The University of Maryland is hosting the 2009 Mars Society Convention in College Park this weekend. The four-day conference — sponsored in part by the university’s A. James Clark School of Engineering — features presentations by scientists from the nearby NASA Goddard Space Flight Center, roundtable discussions with noted authors on Mars and a tour of the Clark School’s facilities that are dedicated to human space exploration.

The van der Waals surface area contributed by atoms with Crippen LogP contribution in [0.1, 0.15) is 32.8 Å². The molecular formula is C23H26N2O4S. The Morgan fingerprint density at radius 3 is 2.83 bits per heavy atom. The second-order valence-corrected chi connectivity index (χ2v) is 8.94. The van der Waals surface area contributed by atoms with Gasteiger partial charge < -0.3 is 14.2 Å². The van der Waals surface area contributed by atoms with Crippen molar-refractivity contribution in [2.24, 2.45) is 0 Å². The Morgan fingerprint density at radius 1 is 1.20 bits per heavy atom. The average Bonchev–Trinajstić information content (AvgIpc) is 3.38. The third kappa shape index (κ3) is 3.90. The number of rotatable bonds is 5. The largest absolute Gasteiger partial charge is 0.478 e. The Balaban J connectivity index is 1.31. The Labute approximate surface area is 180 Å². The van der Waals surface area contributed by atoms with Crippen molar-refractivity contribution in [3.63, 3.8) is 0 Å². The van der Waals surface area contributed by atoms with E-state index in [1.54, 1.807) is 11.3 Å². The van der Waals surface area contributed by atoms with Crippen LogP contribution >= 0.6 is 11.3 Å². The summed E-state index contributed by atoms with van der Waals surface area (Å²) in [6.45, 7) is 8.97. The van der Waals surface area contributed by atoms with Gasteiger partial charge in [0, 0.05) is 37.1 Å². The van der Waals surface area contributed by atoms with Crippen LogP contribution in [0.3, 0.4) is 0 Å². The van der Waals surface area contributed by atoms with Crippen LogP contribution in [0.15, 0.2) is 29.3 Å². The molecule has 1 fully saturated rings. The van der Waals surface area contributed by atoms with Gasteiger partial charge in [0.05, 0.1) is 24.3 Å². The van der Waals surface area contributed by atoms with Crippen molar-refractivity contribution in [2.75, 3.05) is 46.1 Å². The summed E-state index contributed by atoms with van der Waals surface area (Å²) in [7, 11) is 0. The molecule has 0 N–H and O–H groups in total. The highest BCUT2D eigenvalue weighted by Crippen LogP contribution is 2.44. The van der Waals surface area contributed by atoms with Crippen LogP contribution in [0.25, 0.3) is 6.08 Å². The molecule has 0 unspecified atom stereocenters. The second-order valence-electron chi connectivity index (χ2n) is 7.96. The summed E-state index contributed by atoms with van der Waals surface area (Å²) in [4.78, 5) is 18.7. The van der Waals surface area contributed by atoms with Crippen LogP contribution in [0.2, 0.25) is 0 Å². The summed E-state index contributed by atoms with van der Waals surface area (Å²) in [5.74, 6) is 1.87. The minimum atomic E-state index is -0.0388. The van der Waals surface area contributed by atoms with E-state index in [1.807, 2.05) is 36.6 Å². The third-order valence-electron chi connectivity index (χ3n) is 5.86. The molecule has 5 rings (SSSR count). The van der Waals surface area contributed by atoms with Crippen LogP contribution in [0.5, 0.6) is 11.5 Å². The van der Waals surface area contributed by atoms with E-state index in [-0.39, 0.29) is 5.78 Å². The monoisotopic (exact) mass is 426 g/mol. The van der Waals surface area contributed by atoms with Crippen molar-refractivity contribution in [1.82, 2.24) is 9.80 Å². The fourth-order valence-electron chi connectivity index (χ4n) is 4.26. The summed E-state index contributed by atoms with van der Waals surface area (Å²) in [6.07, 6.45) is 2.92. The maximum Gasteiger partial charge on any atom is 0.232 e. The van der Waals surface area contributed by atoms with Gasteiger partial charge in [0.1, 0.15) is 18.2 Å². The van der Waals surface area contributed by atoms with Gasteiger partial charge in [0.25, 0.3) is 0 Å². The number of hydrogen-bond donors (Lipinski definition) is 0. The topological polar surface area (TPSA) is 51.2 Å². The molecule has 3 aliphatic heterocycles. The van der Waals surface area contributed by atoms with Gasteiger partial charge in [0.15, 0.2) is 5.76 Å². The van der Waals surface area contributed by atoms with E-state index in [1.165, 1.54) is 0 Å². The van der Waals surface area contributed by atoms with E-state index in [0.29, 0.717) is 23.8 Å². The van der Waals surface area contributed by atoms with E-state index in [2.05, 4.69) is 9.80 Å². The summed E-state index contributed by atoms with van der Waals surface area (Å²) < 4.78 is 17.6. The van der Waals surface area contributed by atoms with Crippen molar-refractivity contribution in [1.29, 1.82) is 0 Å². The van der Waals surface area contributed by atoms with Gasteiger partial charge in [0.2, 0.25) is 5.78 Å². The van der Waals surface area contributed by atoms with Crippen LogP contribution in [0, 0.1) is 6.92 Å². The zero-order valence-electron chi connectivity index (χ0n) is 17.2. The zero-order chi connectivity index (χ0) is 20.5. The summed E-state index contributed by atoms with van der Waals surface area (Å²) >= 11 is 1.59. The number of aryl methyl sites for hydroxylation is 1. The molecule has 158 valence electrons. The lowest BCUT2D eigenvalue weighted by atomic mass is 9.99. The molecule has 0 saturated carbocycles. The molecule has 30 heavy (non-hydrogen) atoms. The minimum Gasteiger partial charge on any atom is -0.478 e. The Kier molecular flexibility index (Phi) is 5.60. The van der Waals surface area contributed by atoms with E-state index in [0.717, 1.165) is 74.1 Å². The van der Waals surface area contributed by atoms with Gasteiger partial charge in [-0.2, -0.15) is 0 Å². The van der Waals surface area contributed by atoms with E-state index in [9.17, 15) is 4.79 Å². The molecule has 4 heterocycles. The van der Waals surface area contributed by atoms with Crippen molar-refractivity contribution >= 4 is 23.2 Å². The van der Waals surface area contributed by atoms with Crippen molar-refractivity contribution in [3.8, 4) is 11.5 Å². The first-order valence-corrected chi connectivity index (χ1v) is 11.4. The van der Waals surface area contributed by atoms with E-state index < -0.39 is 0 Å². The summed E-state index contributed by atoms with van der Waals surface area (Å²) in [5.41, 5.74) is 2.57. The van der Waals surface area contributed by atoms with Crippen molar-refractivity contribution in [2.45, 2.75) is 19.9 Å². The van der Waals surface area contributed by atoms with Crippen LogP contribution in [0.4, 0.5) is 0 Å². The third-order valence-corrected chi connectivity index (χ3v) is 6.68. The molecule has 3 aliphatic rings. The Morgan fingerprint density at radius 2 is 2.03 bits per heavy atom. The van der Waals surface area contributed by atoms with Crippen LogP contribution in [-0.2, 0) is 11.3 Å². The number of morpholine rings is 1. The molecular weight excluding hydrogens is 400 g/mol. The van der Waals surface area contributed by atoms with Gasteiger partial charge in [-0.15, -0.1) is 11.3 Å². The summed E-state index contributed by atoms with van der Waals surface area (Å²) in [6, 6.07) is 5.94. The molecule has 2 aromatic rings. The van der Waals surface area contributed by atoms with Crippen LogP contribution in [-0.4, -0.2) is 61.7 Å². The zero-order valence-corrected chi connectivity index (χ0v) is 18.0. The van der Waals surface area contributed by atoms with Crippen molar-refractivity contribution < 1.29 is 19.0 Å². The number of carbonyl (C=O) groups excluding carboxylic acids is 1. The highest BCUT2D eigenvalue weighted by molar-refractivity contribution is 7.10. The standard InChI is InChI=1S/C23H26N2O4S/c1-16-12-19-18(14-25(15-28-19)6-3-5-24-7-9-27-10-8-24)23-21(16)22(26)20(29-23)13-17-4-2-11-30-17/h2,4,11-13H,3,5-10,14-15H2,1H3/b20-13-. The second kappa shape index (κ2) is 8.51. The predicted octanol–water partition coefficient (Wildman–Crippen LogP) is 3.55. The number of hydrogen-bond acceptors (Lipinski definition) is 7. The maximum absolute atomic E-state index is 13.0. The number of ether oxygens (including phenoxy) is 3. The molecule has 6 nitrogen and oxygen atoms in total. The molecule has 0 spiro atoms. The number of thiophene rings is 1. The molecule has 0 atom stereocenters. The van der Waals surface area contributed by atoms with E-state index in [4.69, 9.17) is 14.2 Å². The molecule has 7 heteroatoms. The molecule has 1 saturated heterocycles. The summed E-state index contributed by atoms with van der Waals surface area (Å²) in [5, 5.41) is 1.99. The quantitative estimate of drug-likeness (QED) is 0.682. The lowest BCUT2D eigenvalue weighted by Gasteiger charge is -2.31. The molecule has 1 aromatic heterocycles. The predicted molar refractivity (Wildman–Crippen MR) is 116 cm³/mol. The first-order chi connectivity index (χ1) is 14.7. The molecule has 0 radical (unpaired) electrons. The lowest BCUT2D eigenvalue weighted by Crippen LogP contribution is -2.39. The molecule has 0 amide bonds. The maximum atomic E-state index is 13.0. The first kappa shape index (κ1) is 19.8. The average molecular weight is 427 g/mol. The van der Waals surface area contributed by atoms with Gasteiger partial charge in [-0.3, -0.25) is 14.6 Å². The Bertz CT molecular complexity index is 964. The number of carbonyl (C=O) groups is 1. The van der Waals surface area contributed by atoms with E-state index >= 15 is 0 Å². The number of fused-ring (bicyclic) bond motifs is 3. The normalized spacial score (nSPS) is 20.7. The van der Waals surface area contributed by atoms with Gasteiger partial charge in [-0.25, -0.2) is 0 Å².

As Americans celebrate 100 years of flight on Dec. 17 and await the president’s challenge to return to the moon and beyond, a Purdue University space historian says there couldn’t be a better time to rejuvenate the country’s interest in space travel. “The Apollo missions have a historic and nostalgic allure only,” Michael Smith says. “We have the spectacular photographs and films and memories in popular culture. University students show little interest in returning to the moon again simply to return. Colonizing and mining the moon interest them somewhat. Reaching and exploring and colonizing Mars, perfectly achievable, according to present and possible technologies, fascinates them most.”